42. 42. SUMMER INTERNSHIP REPORT - 2014 35 | P a g e  Stator  Rotor  Vanes  Spring  Piston Pumps: In case of rotary piston pumps there are several piston connected with the rotor instead of diaphragms. The rotor shaft is eccentric with stator center line as a result of which the piston moves in axial direction and pushes the liquid out of the pump.  Flexible Member Rotary Pumps: The pump uses an elastomer rotating member with enlarged vane tips that form a pumping chamber in conjunction with a casing when the rotor is placed with the shaft centered in the substantially circular casing that incorporates an eccentric section. Discharge forcing action is accomplished
  43. 43. SUMMER INTERNSHIP REPORT - 2014 36 | P a g e as the vane bends in the eccentric section, effectively squeezing liquid from the discharge chamber.  Screw Rotary Pump: Screw rotary pump consists of a screw. In each revolution of the screw it traps the liquid in its threading and pushes it forward. Its threading is in the form of worm which pulls, traps and pushes the liquid.  Multiple Rotor Positive Displacement Pumps: The working principle is similar to single rotor pump, but the difference is that in these pumps two or more than two pumps mesh together and pushes the liquid.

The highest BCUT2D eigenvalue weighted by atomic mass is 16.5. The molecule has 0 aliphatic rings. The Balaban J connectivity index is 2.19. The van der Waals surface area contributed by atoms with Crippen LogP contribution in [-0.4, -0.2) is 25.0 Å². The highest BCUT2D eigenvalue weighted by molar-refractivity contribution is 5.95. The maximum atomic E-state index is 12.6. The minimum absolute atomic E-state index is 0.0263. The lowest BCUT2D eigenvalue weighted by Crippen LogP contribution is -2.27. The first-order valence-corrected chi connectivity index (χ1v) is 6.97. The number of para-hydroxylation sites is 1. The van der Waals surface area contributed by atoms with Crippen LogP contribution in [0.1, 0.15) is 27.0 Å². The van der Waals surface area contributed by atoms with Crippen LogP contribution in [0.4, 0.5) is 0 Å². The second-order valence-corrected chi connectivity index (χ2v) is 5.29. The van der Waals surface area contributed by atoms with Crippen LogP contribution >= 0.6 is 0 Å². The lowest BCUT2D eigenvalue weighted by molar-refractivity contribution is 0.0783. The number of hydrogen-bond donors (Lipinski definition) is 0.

44. 44. SUMMER INTERNSHIP REPORT - 2014 37 | P a g e  Gear Pumps: Gear pumps are also widely used in chemical installations to pump high viscosity fluids. They work on the principle that as the gears rotate they separate on the intake side of the pump, creating a void and suction which is filled by fluid. The fluid is carried by the gears to the discharge side of the pump, where the meshing of the gears displaces the fluid.  Lobe Pumps: Lobe pumps are used in a variety of industries including pulp and paper, chemical, food, beverage, pharmaceutical, and biotechnology. They are popular in these diverse industries because they offer superb sanitary qualities, high efficiency, reliability, corrosion resistance and good clean-in- place and steam-in-place (CIP/SIP) characteristics. There are lobes present inside the goosing of the pump which while rotating traps the liquid and discharges the pressurized liquid.